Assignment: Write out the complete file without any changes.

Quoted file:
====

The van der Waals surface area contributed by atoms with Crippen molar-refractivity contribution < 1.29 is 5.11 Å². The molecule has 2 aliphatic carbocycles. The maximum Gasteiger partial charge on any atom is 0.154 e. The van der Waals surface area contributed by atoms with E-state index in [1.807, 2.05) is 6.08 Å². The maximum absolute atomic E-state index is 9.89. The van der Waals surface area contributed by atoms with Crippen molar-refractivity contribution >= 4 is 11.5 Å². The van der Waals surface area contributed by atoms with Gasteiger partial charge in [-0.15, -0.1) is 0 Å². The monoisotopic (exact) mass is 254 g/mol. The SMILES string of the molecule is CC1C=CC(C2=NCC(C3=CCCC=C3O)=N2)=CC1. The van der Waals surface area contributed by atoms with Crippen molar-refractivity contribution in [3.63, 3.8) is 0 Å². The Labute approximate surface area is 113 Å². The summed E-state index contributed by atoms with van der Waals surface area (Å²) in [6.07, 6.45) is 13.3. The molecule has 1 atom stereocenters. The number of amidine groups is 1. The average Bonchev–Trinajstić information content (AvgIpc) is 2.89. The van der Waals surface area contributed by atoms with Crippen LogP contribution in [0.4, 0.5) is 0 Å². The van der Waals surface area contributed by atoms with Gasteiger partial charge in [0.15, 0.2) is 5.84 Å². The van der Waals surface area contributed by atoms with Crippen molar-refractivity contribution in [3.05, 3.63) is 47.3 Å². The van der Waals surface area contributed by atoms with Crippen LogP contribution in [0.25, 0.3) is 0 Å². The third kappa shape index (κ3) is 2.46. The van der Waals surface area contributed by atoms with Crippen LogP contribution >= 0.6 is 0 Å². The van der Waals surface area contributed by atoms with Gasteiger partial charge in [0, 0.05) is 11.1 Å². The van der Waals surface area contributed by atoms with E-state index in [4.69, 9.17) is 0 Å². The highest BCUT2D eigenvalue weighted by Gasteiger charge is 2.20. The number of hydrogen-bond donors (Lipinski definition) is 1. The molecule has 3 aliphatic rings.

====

The van der Waals surface area contributed by atoms with Crippen molar-refractivity contribution < 1.29 is 5.11 Å². The molecule has 2 aliphatic carbocycles. The maximum Gasteiger partial charge on any atom is 0.154 e. The van der Waals surface area contributed by atoms with E-state index in [1.807, 2.05) is 6.08 Å². The maximum absolute atomic E-state index is 9.89. The van der Waals surface area contributed by atoms with Crippen molar-refractivity contribution >= 4 is 11.5 Å². The van der Waals surface area contributed by atoms with Gasteiger partial charge in [-0.15, -0.1) is 0 Å². The monoisotopic (exact) mass is 254 g/mol. The SMILES string of the molecule is CC1C=CC(C2=NCC(C3=CCCC=C3O)=N2)=CC1. The van der Waals surface area contributed by atoms with Crippen molar-refractivity contribution in [3.63, 3.8) is 0 Å². The Labute approximate surface area is 113 Å². The summed E-state index contributed by atoms with van der Waals surface area (Å²) in [6.07, 6.45) is 13.3. The molecule has 1 atom stereocenters. The number of amidine groups is 1. The average Bonchev–Trinajstić information content (AvgIpc) is 2.89. The van der Waals surface area contributed by atoms with Crippen LogP contribution in [0.4, 0.5) is 0 Å². The van der Waals surface area contributed by atoms with Gasteiger partial charge in [0.15, 0.2) is 5.84 Å². The van der Waals surface area contributed by atoms with Crippen molar-refractivity contribution in [3.05, 3.63) is 47.3 Å². The van der Waals surface area contributed by atoms with Crippen LogP contribution in [0.25, 0.3) is 0 Å². The third kappa shape index (κ3) is 2.46. The van der Waals surface area contributed by atoms with Crippen LogP contribution >= 0.6 is 0 Å². The van der Waals surface area contributed by atoms with Gasteiger partial charge in [0, 0.05) is 11.1 Å². The van der Waals surface area contributed by atoms with E-state index in [4.69, 9.17) is 0 Å². The highest BCUT2D eigenvalue weighted by Gasteiger charge is 2.20. The number of hydrogen-bond donors (Lipinski definition) is 1. The molecule has 3 aliphatic rings.